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SPACE & SCIENCE NEWS: May 2013
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The Magellanic Stream (pink in this false-color image) sweeps across part of the sky around the Milky Way (horizontal light-blue band)
Secrets of the Magellanic Stream revealed
(May 22, 2013)


It seems that the Magellanic Stream – a long ribbon of gas – that wends its way around the halo of the Milky Way contains material that has been stripped out from both the Large and Small Magellanic Clouds. Observations of the Stream also suggest a new theory: that the Clouds have not always been close neighbors of ours.

Read more (Nature)

Some of the candidate planets found by Kepler
Kepler's amazing planetary haul
(May 20, 2013)


The Kepler planet-hunting mission may (we don't know yet) be over, but astronomers have enough data from it to keep them busy for years. This graphic shows 1,235 of the 2,740 planet candidates that the Kepler mission has found.

Read more (NASA/Kepler)

D-Wave_Two_computer
NASA to install quantum computer
(May 17, 2013)


Quantum computers are no longer pie-in-the-sky devices being talked about theoretically or tinkered with in labs. A $15 million D-Wave Two quantum computer, made by Canadian company D-Wave Systems, is going to be installed at NASA's Ames Research Center later this year.

Read more (BBC)

Kepler Space Telescope
The end for Kepler?
(May 16, 2013)


One of the Kepler Space Telescope's reaction wheels has frozen, meaning that it can no longer be pointed at targets in the sky. The spacecraft is now in safe mode while engineers try to free the wheel or devise some means by which the mission can be continued.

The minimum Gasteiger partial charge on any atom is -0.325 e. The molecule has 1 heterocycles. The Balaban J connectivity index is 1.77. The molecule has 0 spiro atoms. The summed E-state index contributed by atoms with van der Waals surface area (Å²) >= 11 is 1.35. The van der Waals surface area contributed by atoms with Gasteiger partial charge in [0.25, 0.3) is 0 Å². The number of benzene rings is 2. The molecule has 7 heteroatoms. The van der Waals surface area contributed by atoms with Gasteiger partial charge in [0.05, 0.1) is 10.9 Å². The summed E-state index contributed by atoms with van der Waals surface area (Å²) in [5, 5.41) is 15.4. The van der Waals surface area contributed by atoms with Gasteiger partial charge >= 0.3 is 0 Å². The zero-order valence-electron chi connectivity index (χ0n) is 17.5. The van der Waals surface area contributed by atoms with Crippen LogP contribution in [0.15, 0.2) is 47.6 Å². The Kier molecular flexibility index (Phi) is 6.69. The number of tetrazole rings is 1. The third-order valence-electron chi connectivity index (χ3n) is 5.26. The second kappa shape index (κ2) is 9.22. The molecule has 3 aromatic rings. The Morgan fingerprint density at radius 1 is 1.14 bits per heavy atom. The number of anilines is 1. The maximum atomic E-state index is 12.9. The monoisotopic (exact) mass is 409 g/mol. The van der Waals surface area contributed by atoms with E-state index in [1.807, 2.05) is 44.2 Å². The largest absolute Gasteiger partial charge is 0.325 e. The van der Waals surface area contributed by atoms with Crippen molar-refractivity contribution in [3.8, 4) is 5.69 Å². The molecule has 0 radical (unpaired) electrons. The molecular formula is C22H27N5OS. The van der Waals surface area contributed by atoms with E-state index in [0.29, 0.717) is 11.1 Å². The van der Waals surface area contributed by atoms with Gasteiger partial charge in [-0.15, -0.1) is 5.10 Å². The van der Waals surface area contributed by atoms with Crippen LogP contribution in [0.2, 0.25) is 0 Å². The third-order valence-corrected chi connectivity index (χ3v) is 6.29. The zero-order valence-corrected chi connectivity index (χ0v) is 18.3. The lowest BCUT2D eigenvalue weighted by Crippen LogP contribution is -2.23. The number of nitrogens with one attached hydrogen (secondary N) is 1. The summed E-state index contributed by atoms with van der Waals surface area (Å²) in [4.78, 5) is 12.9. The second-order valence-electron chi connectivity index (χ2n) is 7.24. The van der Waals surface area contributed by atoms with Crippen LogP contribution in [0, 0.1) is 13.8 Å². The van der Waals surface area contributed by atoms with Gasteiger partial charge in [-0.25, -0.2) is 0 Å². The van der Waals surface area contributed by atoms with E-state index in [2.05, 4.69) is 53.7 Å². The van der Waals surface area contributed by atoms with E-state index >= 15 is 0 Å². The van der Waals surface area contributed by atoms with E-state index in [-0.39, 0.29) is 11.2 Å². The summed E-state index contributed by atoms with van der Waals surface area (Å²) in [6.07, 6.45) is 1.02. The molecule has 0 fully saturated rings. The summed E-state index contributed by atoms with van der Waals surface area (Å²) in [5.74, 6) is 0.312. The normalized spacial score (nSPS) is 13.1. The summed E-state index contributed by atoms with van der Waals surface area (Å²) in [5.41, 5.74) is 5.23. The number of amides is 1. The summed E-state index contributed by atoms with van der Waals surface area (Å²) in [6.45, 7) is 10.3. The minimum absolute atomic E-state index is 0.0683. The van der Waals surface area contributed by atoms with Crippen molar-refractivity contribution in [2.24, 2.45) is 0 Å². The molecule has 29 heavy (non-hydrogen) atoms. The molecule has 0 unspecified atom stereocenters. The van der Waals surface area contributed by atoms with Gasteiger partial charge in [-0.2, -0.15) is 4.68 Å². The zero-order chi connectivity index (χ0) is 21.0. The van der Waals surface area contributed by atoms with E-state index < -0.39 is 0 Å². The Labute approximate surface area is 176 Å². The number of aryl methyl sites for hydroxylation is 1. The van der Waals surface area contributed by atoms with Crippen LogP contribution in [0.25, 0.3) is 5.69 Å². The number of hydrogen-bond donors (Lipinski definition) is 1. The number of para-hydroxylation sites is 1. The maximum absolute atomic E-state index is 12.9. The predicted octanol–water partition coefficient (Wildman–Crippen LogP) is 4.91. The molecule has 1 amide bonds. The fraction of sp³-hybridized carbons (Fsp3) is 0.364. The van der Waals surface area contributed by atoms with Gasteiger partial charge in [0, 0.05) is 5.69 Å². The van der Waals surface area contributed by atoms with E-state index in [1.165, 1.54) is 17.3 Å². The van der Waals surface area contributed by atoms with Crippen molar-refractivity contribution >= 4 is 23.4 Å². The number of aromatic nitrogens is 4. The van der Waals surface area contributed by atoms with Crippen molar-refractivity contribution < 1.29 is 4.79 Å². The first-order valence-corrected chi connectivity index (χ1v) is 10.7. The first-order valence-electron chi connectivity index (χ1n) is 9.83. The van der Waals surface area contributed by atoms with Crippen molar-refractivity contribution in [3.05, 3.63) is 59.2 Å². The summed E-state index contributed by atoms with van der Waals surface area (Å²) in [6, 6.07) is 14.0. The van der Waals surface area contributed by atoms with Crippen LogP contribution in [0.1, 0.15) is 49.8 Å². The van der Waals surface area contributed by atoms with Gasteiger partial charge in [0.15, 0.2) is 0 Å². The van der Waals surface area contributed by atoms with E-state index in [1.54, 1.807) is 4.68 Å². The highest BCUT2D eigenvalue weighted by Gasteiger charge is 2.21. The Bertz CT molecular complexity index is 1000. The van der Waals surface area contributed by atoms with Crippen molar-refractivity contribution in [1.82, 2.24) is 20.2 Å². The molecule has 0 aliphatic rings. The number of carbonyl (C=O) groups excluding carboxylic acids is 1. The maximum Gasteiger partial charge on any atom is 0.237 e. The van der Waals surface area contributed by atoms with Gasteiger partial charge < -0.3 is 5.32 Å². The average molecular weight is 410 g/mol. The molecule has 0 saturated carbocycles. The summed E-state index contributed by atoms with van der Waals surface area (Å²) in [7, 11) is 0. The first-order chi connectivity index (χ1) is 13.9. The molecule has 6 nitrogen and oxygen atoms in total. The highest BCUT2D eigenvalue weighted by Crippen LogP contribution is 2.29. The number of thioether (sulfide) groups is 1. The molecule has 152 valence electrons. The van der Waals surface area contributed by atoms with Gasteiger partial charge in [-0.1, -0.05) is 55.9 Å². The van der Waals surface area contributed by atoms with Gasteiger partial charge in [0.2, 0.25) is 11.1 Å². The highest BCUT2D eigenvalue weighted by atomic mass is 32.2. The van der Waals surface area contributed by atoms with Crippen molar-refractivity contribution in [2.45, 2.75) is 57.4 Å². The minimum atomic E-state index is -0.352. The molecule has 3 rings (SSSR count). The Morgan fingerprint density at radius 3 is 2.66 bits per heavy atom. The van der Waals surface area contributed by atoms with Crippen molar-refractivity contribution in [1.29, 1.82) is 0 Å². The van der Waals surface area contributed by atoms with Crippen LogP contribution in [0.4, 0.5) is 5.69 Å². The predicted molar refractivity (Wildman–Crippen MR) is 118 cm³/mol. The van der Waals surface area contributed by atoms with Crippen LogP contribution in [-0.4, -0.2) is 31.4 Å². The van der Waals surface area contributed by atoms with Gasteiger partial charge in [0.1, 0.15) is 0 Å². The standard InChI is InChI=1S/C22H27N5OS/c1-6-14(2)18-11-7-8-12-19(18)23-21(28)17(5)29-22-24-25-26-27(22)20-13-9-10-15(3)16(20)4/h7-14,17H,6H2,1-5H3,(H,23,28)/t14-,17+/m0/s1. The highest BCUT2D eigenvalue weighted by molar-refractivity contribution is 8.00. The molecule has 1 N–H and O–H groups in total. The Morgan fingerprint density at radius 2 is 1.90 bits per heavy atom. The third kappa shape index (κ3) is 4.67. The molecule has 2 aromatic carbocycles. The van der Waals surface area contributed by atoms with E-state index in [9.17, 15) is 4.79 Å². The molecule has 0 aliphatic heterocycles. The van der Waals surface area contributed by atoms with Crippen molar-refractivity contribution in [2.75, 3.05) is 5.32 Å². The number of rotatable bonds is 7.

Read more (New York Times)

IceCube
Neutrino astronomy is born
(May 16, 2013)


We may be seeing the dawn of a completely new branch of astronomy – neutrino astronomy – with the announcement today that the IceCube experiment at the South Pole has now detected 28 of these elusive particles of such high energy that they must have come from outside the solar system.

Read more (BBC)

Launch of MA-9/Faith 7
50 years ago, the final Mercury launch took place
(May 15, 2013)


Launched on this day in 1963, the final mission of Project Mercury – America's first crewed space program. It carried astronaut L. Gordon Cooper into orbit aboard his Faith 7 capsule. Cooper was so relaxed while waiting on the launch pad, he actually managed to nod off! He had another opportunity to sleep once in space because this 22-orbit mission was the first in American manned spaceflight history to last more than a day. (Vostok 2, however, holds the record for the first full-day manned mission of all.)

Read more

Sgr A-star
Magnetar found at galactic center
(May 14, 2013)


Astronomer Dale Frail, using the Very Large Array, has made an exciting discovery at the center of our galaxy. Seeking to find out more about an X-ray flare from close to the supermassive black hole at the heart of the Milky Way, he found that the flare was coming from a magnetar – a highly magnetized neutron star. The magnetar's regular radio pulses should prove valuable in measuring the warping of space-time near the black hole and testing predictions of Einsteinís general theory of relativity.

Read more (Nature)

Chris Hadfield and the other members of ISS Expedition coronavirus
Safe return for Hadfield and his ISS expedition crewmembers
(May 14, 2013)


They do it differently in Russia. No splashdown in the sea to be winched aboard an aircraft carrier. You get to sit in a field in a comfy chair with a beach towel over you, while an interested crowd looks on! The return to Earth, earlier this day, of ISS expedition crew Chris Hadfield, Roman Romanenko, and Tom Marshburn.

Read more (BBC)

coronavirus
Deadly pandemic steps closer
(May 13, 2013)


When we (Dirk Schulze-Makuch and I) wrote our book Megacatastrophes, we included a "catastrophometer" reading at the end of each chapter. The highest ranking we gave was to the possibility of a worldwide pandemic of disease for which there was no adequate treatment. That possibility seems to be getting closer ...

Read more (BBC)

Artist's impression of debris disk around a white dwarf
Rock-polluted stars hint at Sun's future
(May 11, 2013)


By looking at the spectra of two white dwarfs in the Hyades cluster, astronomers have found signs that rocky objects have fallen into these stars – evidence of the disruptive effect that late stellar evolution can have on planetary systems and offering clues as to what might befall our own solar system in a few billion years time.

Read more (BBC)

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